Mesh-free methods for liquid crystal simulation.

YAKUTOVICH, Mikhail. (2009). Mesh-free methods for liquid crystal simulation. Doctoral, Sheffield Hallam University (United Kingdom)..

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The key aim of this Thesis is the development and implementation of a set of simulation techniques for LCs capable of tackling mesoscopic phenomena. In this, we concentrate only on mesh-free particle numerical techniques. Two broad approaches are used, namely bottom-up and top-down.While adopting the bottom-up approach, we employ the DPD method as a foundation for devising a novel LC simulation technique. In this, we associate a traceless symmetric order tensor, Q, with each DPD particle. We then further extend the DPD forces to directly incorporate the Q tensor description so as to recover a more complete representation of LC behaviour. The devised model is verified against a number of qualitative examples and applied to the simulation of colloidal particles immersed in a nematic LC. We also discuss advantages of the developed model for simulation of dynamic mesoscopic LC phenomena.In the top-down approach, we utilise recently emergent numerical mesh-free methods. Specifically, we use the SPH method and its variants. The developed method includes hydrodynamics, variable order parameter and external electric and magnetic fields. The developed technique is validated against a number of analytical and numerical solutions.Subsequently, we apply our top-down methods to the simulation of the complex 3D post-aligned bistable nematic (PABN) device. This includes a smooth geometry representation in order to fully exploit the developed mesh-free numerical techniques. We study both the static and dynamic behaviours of the PABN device for a number of distinct post shapes.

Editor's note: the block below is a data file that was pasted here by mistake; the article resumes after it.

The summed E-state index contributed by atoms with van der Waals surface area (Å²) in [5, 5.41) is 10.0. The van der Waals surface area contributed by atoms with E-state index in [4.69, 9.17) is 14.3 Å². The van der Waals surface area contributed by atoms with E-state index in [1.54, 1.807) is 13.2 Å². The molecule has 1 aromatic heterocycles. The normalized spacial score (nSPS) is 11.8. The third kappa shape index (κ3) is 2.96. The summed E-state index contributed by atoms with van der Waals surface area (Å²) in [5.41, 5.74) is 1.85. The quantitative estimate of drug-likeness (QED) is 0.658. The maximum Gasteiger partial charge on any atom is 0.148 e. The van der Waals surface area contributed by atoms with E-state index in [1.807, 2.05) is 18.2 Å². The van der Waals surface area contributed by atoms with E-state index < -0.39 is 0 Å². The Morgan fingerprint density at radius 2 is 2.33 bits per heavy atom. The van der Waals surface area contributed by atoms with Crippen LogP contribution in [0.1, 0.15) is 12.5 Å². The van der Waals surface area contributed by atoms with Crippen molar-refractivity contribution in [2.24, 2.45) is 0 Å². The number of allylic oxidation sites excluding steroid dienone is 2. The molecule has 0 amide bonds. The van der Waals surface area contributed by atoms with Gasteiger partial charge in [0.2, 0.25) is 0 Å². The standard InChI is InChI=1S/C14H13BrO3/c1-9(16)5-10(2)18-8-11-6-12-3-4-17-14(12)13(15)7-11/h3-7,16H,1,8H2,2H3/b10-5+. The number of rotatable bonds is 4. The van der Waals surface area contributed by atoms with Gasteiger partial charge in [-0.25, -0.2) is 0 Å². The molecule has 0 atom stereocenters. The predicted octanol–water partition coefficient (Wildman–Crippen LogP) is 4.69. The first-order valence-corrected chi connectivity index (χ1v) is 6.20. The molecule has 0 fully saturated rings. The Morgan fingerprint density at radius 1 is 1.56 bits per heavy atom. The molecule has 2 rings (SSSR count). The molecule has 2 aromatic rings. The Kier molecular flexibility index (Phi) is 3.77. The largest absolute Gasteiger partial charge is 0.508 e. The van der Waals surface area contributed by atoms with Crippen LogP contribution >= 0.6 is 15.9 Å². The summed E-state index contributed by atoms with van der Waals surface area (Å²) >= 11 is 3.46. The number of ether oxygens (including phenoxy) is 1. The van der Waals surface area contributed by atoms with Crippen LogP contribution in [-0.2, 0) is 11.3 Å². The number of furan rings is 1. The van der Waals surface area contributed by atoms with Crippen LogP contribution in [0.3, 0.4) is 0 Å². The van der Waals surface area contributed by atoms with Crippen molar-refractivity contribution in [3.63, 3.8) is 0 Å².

Item Type: Thesis (Doctoral)
Thesis advisor - Cleaver, Doug [0000-0002-4278-0098]
Thesis advisor - Care, Chris
Additional Information: Thesis (Ph.D.)--Sheffield Hallam University (United Kingdom), 2009.
Research Institute, Centre or Group - Does NOT include content added after October 2018: Sheffield Hallam Doctoral Theses
Depositing User: EPrints Services
Date Deposited: 10 Apr 2018 17:22
Last Modified: 03 May 2023 02:07

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